Stan LAt an age when most would be sailing peacefully into the twilight, Stan Lee just can’t stop pacting and creating, as his Pow! Entertainment has just signeda multiyear, first-look deal with Disney Studios:

“Stan has so many fantastic new ideas for films, and we can’t wait to get started,” said Oren Aviv, president of production at Walt Disney Studios. “Stan Lee is a living legend in the world of pop culture, and his characters and stories have been the inspiration for some of Hollywood’s biggest blockbusters. We’re very excited to be working with him and his talented team in creating some incredible new motion picture experiences.”

A major component of the agreement is home entertainment, as Walt Disney Studios Home Entertainment president Bob Chapek was instrumental in bringing the deal to Disney. Chapek will work closely with Lee on many of his projects.

“(We) feel very fortunate to be collaborating with him on a wide range of new projects for all divisions of our company,” Chapek said. “His track record is impressive by any measure, and (the home entertainment unit) is sure to benefit from his creations.”

85-year-old Stan and Pow’s recent ventures include the direct-to-DVD movies Mosaic and The Condor, as well as the cartoon Striperella.


  1. What a complete waste of time and money. As much as I admire Stan Lee, he hasn’t produced a single servicable idea since 1970. Remember the “Just Imagine” debacle? Or Ravage 2099? Or that ridiculous series of web-comics he lent his name to at the height of the dot-com boom?

    If you’re looking for news to get really excited about, Transformers producer Tom DeSanto has optioned a movie based on the City of Heroes RPG.

  2. Oh come one. Ravage 2099 was awesome. He had a gun AND shurikens. I thought he was one of the better concepts to come out of the 2099 universe.

  3. I think Disney would’ve still passed on “Striperella”.

    But I’ve heard some nice reviews about his most recent direct-to-video releases. And his stuff has a tone which might do well with the House of Mouse. Remember, Disney’s responsible for shows like “Kim Possible” and “Gargoyles”. I hope we see some cool new stuff from this venture!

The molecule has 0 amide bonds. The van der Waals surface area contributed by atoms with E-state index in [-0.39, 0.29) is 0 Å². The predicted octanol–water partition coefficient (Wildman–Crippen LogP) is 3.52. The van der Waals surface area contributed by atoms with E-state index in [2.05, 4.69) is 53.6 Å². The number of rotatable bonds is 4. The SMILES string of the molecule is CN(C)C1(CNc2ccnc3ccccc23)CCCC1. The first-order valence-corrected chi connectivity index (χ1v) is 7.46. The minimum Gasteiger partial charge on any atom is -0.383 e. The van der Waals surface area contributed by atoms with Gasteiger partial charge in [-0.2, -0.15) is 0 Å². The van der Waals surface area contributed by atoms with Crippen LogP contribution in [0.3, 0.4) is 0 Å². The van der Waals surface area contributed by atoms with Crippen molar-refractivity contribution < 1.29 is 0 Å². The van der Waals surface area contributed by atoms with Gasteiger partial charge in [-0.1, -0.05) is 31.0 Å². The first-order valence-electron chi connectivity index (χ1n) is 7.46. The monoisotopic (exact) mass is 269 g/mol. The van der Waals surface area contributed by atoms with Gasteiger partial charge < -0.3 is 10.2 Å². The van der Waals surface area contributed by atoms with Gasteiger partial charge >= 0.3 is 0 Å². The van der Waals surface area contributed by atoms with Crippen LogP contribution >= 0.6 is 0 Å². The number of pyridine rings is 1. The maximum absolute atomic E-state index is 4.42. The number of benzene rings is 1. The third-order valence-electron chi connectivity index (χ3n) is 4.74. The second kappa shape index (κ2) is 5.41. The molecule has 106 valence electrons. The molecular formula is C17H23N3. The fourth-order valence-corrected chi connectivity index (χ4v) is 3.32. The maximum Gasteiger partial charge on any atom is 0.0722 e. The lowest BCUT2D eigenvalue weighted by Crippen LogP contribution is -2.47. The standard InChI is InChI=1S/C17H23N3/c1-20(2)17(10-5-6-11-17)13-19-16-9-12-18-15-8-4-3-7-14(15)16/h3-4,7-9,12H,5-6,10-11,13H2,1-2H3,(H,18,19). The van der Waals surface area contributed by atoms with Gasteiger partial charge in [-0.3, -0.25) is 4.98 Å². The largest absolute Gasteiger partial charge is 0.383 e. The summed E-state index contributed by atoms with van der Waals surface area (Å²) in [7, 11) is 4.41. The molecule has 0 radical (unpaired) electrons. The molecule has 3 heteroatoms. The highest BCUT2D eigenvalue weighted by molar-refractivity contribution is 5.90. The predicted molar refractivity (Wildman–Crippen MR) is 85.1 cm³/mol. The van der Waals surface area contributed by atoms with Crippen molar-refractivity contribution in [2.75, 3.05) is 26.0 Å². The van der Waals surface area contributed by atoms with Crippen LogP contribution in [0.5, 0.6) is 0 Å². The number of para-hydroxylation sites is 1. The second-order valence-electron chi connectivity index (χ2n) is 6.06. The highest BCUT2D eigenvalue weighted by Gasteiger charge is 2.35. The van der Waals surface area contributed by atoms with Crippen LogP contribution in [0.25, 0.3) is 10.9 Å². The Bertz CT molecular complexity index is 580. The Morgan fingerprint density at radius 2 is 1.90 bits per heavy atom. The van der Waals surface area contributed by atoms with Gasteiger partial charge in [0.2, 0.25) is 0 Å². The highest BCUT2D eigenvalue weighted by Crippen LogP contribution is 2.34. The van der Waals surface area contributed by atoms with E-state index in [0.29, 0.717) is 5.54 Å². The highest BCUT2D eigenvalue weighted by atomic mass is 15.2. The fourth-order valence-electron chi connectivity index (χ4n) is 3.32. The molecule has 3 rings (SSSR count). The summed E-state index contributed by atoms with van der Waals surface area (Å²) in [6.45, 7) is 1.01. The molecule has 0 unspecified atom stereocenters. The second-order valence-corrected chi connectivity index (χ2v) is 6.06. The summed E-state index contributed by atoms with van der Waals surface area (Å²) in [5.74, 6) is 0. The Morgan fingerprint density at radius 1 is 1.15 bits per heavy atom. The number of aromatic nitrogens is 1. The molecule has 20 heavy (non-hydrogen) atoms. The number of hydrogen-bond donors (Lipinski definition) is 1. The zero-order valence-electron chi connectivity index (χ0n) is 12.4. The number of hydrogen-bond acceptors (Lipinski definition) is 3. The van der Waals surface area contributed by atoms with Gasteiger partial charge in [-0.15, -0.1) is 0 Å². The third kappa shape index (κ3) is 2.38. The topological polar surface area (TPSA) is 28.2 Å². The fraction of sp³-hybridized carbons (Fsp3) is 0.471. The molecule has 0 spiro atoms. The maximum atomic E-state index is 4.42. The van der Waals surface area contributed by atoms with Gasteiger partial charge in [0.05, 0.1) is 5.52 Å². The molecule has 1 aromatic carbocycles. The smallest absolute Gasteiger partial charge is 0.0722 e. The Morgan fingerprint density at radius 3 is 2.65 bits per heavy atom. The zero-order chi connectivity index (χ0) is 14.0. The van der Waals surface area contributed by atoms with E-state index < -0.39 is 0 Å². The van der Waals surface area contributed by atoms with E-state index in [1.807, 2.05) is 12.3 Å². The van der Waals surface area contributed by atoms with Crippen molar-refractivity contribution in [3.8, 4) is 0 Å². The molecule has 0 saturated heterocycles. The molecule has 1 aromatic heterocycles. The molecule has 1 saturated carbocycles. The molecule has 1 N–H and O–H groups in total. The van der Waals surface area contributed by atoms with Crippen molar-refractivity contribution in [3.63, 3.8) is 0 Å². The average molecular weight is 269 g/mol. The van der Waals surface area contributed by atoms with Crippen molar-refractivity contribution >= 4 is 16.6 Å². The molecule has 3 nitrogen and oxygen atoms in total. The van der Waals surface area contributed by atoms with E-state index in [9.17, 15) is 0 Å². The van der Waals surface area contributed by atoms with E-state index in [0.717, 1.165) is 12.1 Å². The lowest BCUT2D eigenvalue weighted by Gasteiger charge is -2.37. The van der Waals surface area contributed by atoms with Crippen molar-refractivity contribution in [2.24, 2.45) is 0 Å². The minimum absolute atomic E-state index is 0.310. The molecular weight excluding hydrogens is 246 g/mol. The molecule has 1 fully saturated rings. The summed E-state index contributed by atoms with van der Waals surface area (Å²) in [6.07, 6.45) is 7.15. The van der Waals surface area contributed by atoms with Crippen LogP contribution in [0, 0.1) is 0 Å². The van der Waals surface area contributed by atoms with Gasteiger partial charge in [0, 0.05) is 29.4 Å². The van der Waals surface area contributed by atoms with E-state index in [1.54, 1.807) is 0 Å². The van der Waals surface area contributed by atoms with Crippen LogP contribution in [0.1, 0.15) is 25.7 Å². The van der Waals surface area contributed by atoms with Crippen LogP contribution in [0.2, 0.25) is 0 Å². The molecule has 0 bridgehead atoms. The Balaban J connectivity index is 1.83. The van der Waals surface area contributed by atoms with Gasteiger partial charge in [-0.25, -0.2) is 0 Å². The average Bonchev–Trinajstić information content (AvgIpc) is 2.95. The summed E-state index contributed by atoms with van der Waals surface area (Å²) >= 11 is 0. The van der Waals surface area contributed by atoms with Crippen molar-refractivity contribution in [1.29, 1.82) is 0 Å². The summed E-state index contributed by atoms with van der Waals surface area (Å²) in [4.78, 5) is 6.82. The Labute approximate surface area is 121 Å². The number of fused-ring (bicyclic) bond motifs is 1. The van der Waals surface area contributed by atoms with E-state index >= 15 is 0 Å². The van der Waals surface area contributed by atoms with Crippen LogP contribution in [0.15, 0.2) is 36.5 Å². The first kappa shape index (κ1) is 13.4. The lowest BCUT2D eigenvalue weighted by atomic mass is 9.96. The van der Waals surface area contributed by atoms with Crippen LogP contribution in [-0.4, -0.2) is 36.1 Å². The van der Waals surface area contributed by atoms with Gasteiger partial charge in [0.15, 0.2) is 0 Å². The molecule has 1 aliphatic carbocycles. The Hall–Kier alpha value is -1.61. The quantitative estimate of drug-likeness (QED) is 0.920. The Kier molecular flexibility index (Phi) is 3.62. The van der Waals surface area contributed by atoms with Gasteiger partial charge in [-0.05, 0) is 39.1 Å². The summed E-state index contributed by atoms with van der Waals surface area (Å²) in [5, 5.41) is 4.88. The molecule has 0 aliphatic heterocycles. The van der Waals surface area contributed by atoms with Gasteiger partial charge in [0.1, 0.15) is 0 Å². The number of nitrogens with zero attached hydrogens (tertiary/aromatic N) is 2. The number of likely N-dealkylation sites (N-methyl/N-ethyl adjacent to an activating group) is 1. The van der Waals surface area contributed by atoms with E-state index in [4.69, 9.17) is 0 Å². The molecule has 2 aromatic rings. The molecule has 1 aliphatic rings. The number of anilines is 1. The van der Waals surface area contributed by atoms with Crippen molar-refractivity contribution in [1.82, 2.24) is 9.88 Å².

4. Bulent,

    I don’t think you are the intended audience for these products. If you actually remember Ravage 2009, and not only remember it but are still upset about it, you’re probably not who they are going after.

    And what I’ve seen of Mosiac and Condor has been quite enjoyable.

    Don’t discount the man who built Marvel as we know it.

    And I liked those Just Imagine things. The Batman one was sort of weak, but the others were entertaining.

    There are two sacred cows in the comics blogsphere. Stan Lee and Watchmen. Though The Beat is fairly adult and thoughtful, had you said the same thing on Newsarama, things would have gotten icky.


  5. Ravage was a binman superhero, motivated by extreme environmental concerns.

    And then he was “Can’t touch anything without gloves in case I blow it up”-Man.

    And THEN he was Wolverine.

    And THEN he was King Hulk Wolverine.

    And THEN he was King Hulk Wolverine IN CARBONITE.


    I would have been happy with that first version.


  6. Lea:
    “Here’s betting the first announced project is Mickey, Donald, the Goof, Minnie and Daisy as a superhero team.”

    You know… I wouldn’t hate that.

    At least something would be done with those characters.

    And its not like Stan Lee is going to Loonatic-ize them.

  7. Oh, so? Darkwing Duck aside, Mickey, Minnie, and Donald have all had superhero adventures! Michael T. Gilbert wrote a story where the Mouses drank an elixer and turned rubbery! Donald, a noted fan of comics, dons the guise of Super Trooper every so often (and those stories come from Europe!) And while they do not have powers, Uncle Scrooge and his nephews have adventures similar to Challengers Of The Unknown! (Lost civilizations, treasure, science gone bad)

  8. In Stan’s “auto-ography” (or whatever name he coined for “Excelsior!”) he says a couple of times how much he wanted Marvel to grow into a company like Disney. So this seems kind of fitting.

  9. @ Mike R.

    It seems more like an admission of failure. Having failed to turn Marvel into another Disney, he’s thrown in the towel and signed up with the competition.